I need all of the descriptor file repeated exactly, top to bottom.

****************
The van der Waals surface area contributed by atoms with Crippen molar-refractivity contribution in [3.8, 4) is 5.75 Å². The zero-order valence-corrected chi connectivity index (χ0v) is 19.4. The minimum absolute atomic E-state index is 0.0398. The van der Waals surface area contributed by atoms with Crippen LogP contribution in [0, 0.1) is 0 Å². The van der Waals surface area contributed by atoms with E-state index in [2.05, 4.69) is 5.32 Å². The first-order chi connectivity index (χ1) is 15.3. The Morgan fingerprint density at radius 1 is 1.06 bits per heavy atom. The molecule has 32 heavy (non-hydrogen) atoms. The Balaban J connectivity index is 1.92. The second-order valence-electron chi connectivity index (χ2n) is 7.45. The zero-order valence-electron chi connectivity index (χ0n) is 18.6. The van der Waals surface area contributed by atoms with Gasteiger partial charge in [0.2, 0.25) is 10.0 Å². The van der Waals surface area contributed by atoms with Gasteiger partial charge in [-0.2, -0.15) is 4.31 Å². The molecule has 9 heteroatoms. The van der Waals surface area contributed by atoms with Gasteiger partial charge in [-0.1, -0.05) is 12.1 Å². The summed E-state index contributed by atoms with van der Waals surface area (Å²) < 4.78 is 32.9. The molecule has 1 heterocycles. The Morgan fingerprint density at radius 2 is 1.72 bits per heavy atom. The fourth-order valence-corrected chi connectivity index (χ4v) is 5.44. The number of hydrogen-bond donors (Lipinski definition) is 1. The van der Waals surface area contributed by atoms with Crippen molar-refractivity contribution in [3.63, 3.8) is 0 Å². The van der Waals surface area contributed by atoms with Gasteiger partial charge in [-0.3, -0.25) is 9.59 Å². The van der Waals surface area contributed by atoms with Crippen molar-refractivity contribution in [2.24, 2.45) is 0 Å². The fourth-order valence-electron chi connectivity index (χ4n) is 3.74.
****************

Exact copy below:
The van der Waals surface area contributed by atoms with Crippen molar-refractivity contribution in [3.8, 4) is 5.75 Å². The zero-order valence-corrected chi connectivity index (χ0v) is 19.4. The minimum absolute atomic E-state index is 0.0398. The van der Waals surface area contributed by atoms with Crippen LogP contribution in [0, 0.1) is 0 Å². The van der Waals surface area contributed by atoms with E-state index in [2.05, 4.69) is 5.32 Å². The first-order chi connectivity index (χ1) is 15.3. The Morgan fingerprint density at radius 1 is 1.06 bits per heavy atom. The molecule has 32 heavy (non-hydrogen) atoms. The Balaban J connectivity index is 1.92. The second-order valence-electron chi connectivity index (χ2n) is 7.45. The zero-order valence-electron chi connectivity index (χ0n) is 18.6. The van der Waals surface area contributed by atoms with Gasteiger partial charge in [0.2, 0.25) is 10.0 Å². The van der Waals surface area contributed by atoms with Gasteiger partial charge in [-0.2, -0.15) is 4.31 Å². The molecule has 9 heteroatoms. The van der Waals surface area contributed by atoms with Gasteiger partial charge in [-0.1, -0.05) is 12.1 Å². The summed E-state index contributed by atoms with van der Waals surface area (Å²) < 4.78 is 32.9. The molecule has 1 heterocycles. The Morgan fingerprint density at radius 2 is 1.72 bits per heavy atom. The fourth-order valence-corrected chi connectivity index (χ4v) is 5.44. The number of hydrogen-bond donors (Lipinski definition) is 1. The van der Waals surface area contributed by atoms with Crippen molar-refractivity contribution in [3.63, 3.8) is 0 Å². The van der Waals surface area contributed by atoms with Gasteiger partial charge in [-0.3, -0.25) is 9.59 Å². The van der Waals surface area contributed by atoms with Crippen molar-refractivity contribution in [2.24, 2.45) is 0 Å². The fourth-order valence-electron chi connectivity index (χ4n) is 3.74.